Shopping At An Indie Bookstore: Good For You, Good For Your Town

by Jason Crane, Webster’s Bookstore Cafe, State College PA


Look, we all shop online and at big box bookstores. You do it, I do it. But whenever possible, I buy my books from an independent local bookstore. Why? Funny you should ask, because I just happen to have written this list of reasons:

1. Book people work and shop at indie bookstores. Your local bookstore is guaranteed to have a nice gang of quirky booklovers on both sides of the counter. You’ll find staff who’ll be thrilled to help you find books you’ll like, and you’ll more than likely strike up a conversation at the counter or in the aisles with somebody who’s interesting and worth talking to. Not feeling social? No worries, because indie bookstores are the kinds of places with nooks and crannies where you can get lost in a book and nobody thinks it’s weird. We love books, too.


2. You’ll find things you can’t find at a big box store, and won’t think to look for online. Indie bookstores, whether they sell used books or new, will have a very particular stock. Sure, they’ll probably have the stuff everyone is reading, but they’ll also have books you just plain won’t see at your airplane-hangar-sized retail giant. And no amount of clicking links at an online retailer can replace the thrill of browsing the aisles and coming across that perfect book you didn’t even know you needed. At Webster’s, we have rare editions and books from university collections and all kinds of things that aren’t for sale most places.


3. Your money stays in your community. I don’t know where Mr. Barnes and Mr. Noble and Ms. Amazon live, but I’m pretty sure it isn’t State College, PA or Tucson, AZ, or Rochester, NY or Oxford, MS. All these towns (and hundreds of others) have indie bookstores. When you buy a book at one of these stores, your money is helping keep local people employed and helping save one more storefront from the onslaught of the Big Boxes.

4. Kids love bookstores and bookstores love kids. Trust me. Take your child to a used bookstore, point them at the children’s section, and let them explore. They’ll find an armload of treasures that you’d never think to get for them, every one of which will last for more hours than a plastic trinket based on a TV show. Plus most indie bookstores, including the one where I work, have activities aimed at kids, from storytime to tea parties. Start your kids reading now and they’ll stick with it for the rest of their lives.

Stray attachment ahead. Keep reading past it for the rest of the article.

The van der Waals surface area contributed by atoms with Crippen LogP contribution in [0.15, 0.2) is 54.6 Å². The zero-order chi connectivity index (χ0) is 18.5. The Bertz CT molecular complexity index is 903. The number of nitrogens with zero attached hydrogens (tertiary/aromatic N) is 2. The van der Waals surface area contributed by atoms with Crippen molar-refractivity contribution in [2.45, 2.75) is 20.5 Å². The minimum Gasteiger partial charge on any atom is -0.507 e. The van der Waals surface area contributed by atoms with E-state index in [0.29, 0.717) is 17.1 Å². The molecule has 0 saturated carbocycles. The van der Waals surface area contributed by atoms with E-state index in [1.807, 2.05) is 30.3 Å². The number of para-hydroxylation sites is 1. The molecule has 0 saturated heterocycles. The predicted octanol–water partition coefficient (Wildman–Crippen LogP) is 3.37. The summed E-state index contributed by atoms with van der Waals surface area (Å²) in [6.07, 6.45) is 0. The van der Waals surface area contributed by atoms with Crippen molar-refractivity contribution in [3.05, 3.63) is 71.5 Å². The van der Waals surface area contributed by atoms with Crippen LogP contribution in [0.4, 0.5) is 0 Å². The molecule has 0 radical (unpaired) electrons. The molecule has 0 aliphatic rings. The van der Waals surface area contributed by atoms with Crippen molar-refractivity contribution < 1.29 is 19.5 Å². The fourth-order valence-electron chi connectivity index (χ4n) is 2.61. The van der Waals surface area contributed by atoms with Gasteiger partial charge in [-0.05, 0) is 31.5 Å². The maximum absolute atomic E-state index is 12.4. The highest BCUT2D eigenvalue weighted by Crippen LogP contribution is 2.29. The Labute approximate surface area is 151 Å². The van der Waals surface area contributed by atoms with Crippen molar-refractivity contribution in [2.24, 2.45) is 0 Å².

5. Bookstores are the cultural heart of communities with bookstores. From poetry readings and book signings to open mics and acoustic concerts, bookstores tend to be where cultural events happen. Looking for local artists and musicians and actors and writers? Look no further than your local indie bookstore. Each time I move to a new town, I go immediately to the local bookstore to meet all the wonderful people who congregate there and to find out what’s happening in town.  

Jason Crane is the manager of Webster’s Bookstore Cafe in State College, PA. He’s also a poet and interviewer.

Shopping At An Indie Bookstore: Good For You, Good For Your Town

2 thoughts on “Shopping At An Indie Bookstore: Good For You, Good For Your Town

  1. While I agree with Mr. Crane’s analysis of why independent bookstores are vital to communities, I must express my frustration with point #1 given that he fired several incredibly knowledgable long-term staff members from the book department at Webster’s without good or clear cause. If Mr. Crane truly believes in the things he has posted here, he might have reconsidered that decision, or at least done the community the courtesy of explaining his actions or, better yet, rethinking them altogether.

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